In 2012, Amazon acquired Kiva for $775 million, phased-in its technology in its warehouses, and formed the subsidiary Amazon Robotics. Kiva robots replaced forklifts, large conveyor systems, and other human-operated machines. Click To Tweet

Amazon made the move to continue pursuing competitive advantage in the e-commerce space along with maintaining control of the thousands of products in their fulfillment centers.

Some of Amazon’s robotics are large, 6-ton “Robo Stow” mechanical arms that move and stack bins around the factory. Others are used for carrying, transporting, and storing merchandise up to 3,000 pounds in an orderly fashion. Using these robots to stack and transfer merchandise saves aisle space in warehouses, allowing facilities to carry more inventory, meaning customers will be able to receive their goods quicker.

But what happened to the human employees? Did Kiva’s technology truly destroy thousands of jobs within Amazon’s warehouses? Is this the part when we rage against the machine due to the “robot uprising” stealing jobs?

Put your pitchforks down. No layoffs occurred, and, instead, robots and humans began working together. Despite skeptics’ views that automation is a job disrupter, SVP of Operations at Amazon Dave Clark assured,  “[…] automation increases productivity and, in some cases, demand from consumers, which ultimately creates more jobs […] Warehouse workers would continue to work in technologically rich environments.”

In fact, since the Kiva acquisition, Amazon increased the number of warehouse employees by nearly 200% to an upwards of 125,000 workers due to the increased volume of orders. Signs show no stopping either with the rising demand of high-skilled programming jobs, technicians, as well as those working hand-in-hand with robots.

Existing employees took on new roles and increased their skillset. For example, some employees moved to “stow” products on shelves for the robots to move away, following computer instructions to optimize where merchandise goes.

From there, the robots line up when customer orders arrive. Human “pickers” grab the products from the robots’ shelves and place them in plastic bins. At this point, merchandise is packed in cardboard boxes for customers. Warehouse jobs become less monotonous as the products that employees place on the robots vary.

And with that said, the cost savings from this technology is astounding…

Cost Savings → Increased Efficiency

Operating costs decreased by 20% at a $22 million savings from each fulfillment center, successfully boosting operating margins. These savings are attributed to enhancing warehouse efficiency. Amazon found that cycle times decreased between 75% and 80% to just 15 minutes. As a side effect, additional space was allocated for inventory, increasing the amount of storage by 50%.

Drawbacks & Limitations of Autonomous Technology in Supply Chains

PINC: Barcodes & Drone Power Source

PINC’s optical technology requires packages to display barcode tags in plain sight for the drones to process accurately. This raises concerns for companies who do not have this ideal setup in their warehouses, potentially raising costs.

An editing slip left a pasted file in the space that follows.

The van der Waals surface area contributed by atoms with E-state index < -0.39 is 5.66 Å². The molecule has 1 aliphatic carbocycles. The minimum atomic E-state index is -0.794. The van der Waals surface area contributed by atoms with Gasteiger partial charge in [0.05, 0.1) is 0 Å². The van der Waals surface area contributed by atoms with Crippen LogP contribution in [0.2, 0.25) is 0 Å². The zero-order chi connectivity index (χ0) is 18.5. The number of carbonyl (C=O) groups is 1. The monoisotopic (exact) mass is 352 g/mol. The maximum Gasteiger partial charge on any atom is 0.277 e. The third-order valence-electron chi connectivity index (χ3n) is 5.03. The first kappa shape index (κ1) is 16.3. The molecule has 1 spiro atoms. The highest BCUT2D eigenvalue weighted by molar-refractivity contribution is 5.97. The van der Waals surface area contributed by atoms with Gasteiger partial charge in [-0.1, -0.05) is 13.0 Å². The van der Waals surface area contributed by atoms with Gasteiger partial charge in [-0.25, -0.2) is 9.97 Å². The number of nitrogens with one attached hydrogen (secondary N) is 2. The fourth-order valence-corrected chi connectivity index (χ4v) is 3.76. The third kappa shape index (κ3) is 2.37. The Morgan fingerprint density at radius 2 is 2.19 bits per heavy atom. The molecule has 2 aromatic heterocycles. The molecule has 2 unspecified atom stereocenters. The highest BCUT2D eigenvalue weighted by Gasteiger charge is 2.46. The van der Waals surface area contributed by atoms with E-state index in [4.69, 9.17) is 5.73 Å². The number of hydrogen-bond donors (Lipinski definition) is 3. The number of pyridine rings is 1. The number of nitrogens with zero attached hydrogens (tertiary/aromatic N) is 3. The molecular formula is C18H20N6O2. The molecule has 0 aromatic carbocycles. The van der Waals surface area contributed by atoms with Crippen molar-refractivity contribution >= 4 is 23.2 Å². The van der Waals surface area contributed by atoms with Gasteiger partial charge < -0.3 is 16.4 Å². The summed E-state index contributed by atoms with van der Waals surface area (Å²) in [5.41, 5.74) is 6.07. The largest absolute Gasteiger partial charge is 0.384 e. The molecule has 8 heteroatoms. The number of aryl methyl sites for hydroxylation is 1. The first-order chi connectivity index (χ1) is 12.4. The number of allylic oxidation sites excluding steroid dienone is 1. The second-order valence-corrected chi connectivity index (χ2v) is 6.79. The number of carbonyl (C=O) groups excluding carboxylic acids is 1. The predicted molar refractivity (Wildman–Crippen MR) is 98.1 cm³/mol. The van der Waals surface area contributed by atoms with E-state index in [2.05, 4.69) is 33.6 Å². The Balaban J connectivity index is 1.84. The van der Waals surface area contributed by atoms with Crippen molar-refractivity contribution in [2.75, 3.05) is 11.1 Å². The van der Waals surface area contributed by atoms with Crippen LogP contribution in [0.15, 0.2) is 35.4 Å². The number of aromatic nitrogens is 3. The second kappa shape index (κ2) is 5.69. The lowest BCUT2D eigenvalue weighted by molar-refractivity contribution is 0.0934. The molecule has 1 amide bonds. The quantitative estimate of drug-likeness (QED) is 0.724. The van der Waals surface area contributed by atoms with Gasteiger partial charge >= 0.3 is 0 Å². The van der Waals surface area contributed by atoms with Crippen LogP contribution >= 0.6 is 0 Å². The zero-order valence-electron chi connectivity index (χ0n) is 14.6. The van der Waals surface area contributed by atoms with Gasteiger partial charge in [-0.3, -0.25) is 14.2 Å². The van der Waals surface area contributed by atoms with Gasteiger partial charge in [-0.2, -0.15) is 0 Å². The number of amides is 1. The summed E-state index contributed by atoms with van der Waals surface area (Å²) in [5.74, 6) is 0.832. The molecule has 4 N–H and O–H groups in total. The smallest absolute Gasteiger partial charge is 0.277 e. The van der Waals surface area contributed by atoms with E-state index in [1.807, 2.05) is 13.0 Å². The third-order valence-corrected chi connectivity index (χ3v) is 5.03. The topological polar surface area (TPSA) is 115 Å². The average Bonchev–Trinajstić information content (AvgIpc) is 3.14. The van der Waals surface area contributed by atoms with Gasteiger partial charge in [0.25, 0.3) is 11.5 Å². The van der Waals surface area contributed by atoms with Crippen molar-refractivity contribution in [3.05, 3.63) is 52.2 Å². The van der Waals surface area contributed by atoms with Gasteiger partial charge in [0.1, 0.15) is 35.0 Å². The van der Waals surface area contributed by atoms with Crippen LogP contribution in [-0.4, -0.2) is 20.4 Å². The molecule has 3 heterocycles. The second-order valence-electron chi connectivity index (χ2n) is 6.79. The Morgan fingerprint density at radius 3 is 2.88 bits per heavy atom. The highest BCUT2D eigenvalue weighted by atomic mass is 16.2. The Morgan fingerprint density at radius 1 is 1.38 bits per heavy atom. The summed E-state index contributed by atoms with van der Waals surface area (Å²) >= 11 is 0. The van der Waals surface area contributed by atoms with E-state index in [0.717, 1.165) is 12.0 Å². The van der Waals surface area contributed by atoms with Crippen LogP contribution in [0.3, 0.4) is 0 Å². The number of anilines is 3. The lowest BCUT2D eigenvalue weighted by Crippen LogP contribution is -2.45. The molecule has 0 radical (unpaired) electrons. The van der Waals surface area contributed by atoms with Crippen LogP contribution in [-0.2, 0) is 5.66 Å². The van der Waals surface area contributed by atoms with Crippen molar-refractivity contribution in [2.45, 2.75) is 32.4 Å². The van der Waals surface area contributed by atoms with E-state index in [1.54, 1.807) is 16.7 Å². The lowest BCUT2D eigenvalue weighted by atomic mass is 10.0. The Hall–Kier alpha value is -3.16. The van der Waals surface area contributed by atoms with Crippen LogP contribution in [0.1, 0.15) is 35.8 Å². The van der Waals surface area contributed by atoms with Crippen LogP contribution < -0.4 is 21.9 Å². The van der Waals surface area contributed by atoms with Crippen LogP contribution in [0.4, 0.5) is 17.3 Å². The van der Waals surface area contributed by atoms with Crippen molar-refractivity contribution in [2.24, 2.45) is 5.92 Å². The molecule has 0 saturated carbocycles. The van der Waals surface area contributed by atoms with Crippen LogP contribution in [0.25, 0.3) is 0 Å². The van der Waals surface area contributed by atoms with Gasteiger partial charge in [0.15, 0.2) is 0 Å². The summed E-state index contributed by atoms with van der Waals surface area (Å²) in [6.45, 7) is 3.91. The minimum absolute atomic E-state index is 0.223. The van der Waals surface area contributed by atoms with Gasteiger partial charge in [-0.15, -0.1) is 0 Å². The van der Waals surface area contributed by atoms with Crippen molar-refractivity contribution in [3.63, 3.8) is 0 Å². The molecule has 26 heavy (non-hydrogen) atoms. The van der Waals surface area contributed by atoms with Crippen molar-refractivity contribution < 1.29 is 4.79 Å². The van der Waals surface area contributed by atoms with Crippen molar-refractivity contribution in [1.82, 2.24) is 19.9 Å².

Another issue is the drone power source. AIR drones are powered with hydrogen fuel cells instead of batteries as they last longer and charge faster. PINC CEO Matt Yearling revealed that the hydrogen-powered technology can fly up to three hours, and only needs a few minutes to refuel. Companies therefore need to strategically consider when the drones are scheduled to fly and follow-up with refueling procedures when the drones’ power is depleted.

Amazon Robotics (Kiva): Robots Cost & Limitations

The robots themselves are also limited in the tasks that they can perform. For example, the “robotic arm” was designed to pick up packages of certain sizes. Amazon has been in the process of researching their flexibility to complete more advanced tasks, though for now human workers help in that regard. After all, “There are many things humans do really well that we don’t even understand yet,” says Beth Marcus, an Amazon employee who specializes in robotics.

While autonomous technology clearly has its benefits, it comes with a cost. Aside from the initial expense Amazon incurred with Kiva’s acquisition, an installation cost of $15 million per location is required, costing Amazon nearly $1.7 billion to fully deploy robots in all 115 locations. Despite this cost, Amazon nets a savings of $7 million per facility when compared with its recurring annual savings.

Conclusion

While introducing new technology into the supply chain space is sometimes deemed as “disruptive,” the ends justify the means for autonomous technology. Along with new jobs being created, modern manufacturing workers are gaining more skills by learning to operate robots. Drones and robots allow companies to effectively match their scale and flexibility with increased consumer demand.

PINC’s drones are a great way to establish an accurate representation of inventory in real time from past to present. This further strengthens a company’s promise to fulfill needs for its customers.

Amazon Robotics enables companies to maintain incredibly efficient workflows in their warehouses and fulfillment centers.

In a poll of executives by Techpro, an astonishing 64% reported that there were no plans to leverage autonomous technology in their businesses. Applying drones and robots to inventory management gives companies a competitive advantage and a head start in taking advantage of cutting-edge technology.

It just goes to show that autonomous technology further streamlines operations and supply chains by allowing companies to reach new heights.

This article was written by Spencer Black, an MBA student at the Peter T. Paul College of Business and Economics at the University of New Hampshire, specializing in Information Systems & Business Analytics. After graduating summa cum laude from UNH in Computer Science in 2015, he has been working at Pegasystems as a Software Engineer.

Related posts:

New Call-to-action